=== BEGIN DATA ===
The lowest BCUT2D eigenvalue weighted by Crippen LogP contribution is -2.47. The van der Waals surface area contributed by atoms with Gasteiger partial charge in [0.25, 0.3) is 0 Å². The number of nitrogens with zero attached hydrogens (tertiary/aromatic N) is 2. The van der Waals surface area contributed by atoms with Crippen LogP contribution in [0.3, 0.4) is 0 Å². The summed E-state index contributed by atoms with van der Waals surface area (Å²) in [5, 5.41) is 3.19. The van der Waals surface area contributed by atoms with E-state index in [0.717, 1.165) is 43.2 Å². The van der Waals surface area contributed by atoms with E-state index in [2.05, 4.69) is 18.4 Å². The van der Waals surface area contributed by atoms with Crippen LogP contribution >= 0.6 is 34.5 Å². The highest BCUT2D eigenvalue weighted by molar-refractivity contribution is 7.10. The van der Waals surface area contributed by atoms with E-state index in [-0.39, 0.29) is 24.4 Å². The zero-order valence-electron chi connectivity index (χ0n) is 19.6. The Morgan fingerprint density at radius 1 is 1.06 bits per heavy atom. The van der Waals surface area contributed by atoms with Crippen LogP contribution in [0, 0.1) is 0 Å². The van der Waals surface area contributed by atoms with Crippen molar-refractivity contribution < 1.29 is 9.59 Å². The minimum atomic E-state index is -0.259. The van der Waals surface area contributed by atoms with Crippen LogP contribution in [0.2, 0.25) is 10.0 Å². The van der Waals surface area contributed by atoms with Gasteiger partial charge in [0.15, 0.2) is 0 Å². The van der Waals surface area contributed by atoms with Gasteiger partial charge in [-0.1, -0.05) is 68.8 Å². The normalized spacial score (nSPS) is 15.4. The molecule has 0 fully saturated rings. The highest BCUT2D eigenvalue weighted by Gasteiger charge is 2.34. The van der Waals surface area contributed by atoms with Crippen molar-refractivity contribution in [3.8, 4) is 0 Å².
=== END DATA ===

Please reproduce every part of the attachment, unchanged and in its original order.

The lowest BCUT2D eigenvalue weighted by Crippen LogP contribution is -2.47. The van der Waals surface area contributed by atoms with Gasteiger partial charge in [0.25, 0.3) is 0 Å². The number of nitrogens with zero attached hydrogens (tertiary/aromatic N) is 2. The van der Waals surface area contributed by atoms with Crippen LogP contribution in [0.3, 0.4) is 0 Å². The summed E-state index contributed by atoms with van der Waals surface area (Å²) in [5, 5.41) is 3.19. The van der Waals surface area contributed by atoms with E-state index in [0.717, 1.165) is 43.2 Å². The van der Waals surface area contributed by atoms with E-state index in [2.05, 4.69) is 18.4 Å². The van der Waals surface area contributed by atoms with Crippen LogP contribution >= 0.6 is 34.5 Å². The highest BCUT2D eigenvalue weighted by molar-refractivity contribution is 7.10. The van der Waals surface area contributed by atoms with E-state index in [-0.39, 0.29) is 24.4 Å². The zero-order valence-electron chi connectivity index (χ0n) is 19.6. The Morgan fingerprint density at radius 1 is 1.06 bits per heavy atom. The van der Waals surface area contributed by atoms with Crippen LogP contribution in [0, 0.1) is 0 Å². The van der Waals surface area contributed by atoms with Crippen molar-refractivity contribution < 1.29 is 9.59 Å². The minimum atomic E-state index is -0.259. The van der Waals surface area contributed by atoms with Crippen LogP contribution in [0.2, 0.25) is 10.0 Å². The van der Waals surface area contributed by atoms with Gasteiger partial charge in [0.15, 0.2) is 0 Å². The van der Waals surface area contributed by atoms with Gasteiger partial charge in [-0.1, -0.05) is 68.8 Å². The normalized spacial score (nSPS) is 15.4. The molecule has 0 fully saturated rings. The highest BCUT2D eigenvalue weighted by Gasteiger charge is 2.34. The van der Waals surface area contributed by atoms with Crippen molar-refractivity contribution in [3.8, 4) is 0 Å².